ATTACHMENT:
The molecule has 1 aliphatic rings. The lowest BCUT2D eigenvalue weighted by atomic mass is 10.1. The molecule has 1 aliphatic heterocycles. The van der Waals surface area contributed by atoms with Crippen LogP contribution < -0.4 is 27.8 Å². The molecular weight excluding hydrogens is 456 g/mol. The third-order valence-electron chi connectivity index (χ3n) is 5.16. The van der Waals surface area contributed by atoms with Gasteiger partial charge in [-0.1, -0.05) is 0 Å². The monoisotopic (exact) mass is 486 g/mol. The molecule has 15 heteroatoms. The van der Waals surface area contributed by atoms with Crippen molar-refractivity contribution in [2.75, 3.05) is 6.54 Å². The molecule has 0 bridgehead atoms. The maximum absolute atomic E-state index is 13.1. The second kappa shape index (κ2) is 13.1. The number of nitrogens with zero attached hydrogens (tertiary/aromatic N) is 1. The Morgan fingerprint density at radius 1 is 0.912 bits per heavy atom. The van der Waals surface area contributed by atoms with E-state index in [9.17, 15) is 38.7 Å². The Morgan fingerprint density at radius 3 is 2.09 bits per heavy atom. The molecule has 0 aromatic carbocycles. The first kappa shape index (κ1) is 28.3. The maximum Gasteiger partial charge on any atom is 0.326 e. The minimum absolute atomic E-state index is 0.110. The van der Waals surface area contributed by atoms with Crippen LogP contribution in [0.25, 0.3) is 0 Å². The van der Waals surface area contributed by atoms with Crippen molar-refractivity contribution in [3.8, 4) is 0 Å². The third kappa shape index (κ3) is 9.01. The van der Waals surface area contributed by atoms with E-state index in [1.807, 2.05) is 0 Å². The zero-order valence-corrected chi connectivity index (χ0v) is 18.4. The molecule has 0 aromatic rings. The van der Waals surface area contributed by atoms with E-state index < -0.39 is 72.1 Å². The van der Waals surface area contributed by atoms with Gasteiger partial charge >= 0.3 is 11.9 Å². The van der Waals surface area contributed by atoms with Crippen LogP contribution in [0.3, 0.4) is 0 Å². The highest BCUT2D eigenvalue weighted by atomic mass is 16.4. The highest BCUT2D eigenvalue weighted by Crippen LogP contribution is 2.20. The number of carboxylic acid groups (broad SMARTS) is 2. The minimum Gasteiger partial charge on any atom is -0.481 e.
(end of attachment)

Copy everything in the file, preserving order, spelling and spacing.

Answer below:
The molecule has 1 aliphatic rings. The lowest BCUT2D eigenvalue weighted by atomic mass is 10.1. The molecule has 1 aliphatic heterocycles. The van der Waals surface area contributed by atoms with Crippen LogP contribution < -0.4 is 27.8 Å². The molecular weight excluding hydrogens is 456 g/mol. The third-order valence-electron chi connectivity index (χ3n) is 5.16. The van der Waals surface area contributed by atoms with Gasteiger partial charge in [-0.1, -0.05) is 0 Å². The monoisotopic (exact) mass is 486 g/mol. The molecule has 15 heteroatoms. The van der Waals surface area contributed by atoms with Crippen molar-refractivity contribution in [2.75, 3.05) is 6.54 Å². The molecule has 0 bridgehead atoms. The maximum absolute atomic E-state index is 13.1. The second kappa shape index (κ2) is 13.1. The number of nitrogens with zero attached hydrogens (tertiary/aromatic N) is 1. The Morgan fingerprint density at radius 1 is 0.912 bits per heavy atom. The van der Waals surface area contributed by atoms with E-state index in [9.17, 15) is 38.7 Å². The Morgan fingerprint density at radius 3 is 2.09 bits per heavy atom. The molecule has 0 aromatic carbocycles. The first kappa shape index (κ1) is 28.3. The maximum Gasteiger partial charge on any atom is 0.326 e. The minimum absolute atomic E-state index is 0.110. The van der Waals surface area contributed by atoms with Crippen LogP contribution in [0.25, 0.3) is 0 Å². The van der Waals surface area contributed by atoms with Crippen molar-refractivity contribution in [3.8, 4) is 0 Å². The third kappa shape index (κ3) is 9.01. The van der Waals surface area contributed by atoms with E-state index in [1.807, 2.05) is 0 Å². The zero-order valence-corrected chi connectivity index (χ0v) is 18.4. The molecule has 0 aromatic rings. The van der Waals surface area contributed by atoms with E-state index < -0.39 is 72.1 Å². The van der Waals surface area contributed by atoms with Gasteiger partial charge >= 0.3 is 11.9 Å². The van der Waals surface area contributed by atoms with Crippen LogP contribution in [0.3, 0.4) is 0 Å². The highest BCUT2D eigenvalue weighted by atomic mass is 16.4. The highest BCUT2D eigenvalue weighted by Crippen LogP contribution is 2.20. The number of carboxylic acid groups (broad SMARTS) is 2. The minimum Gasteiger partial charge on any atom is -0.481 e.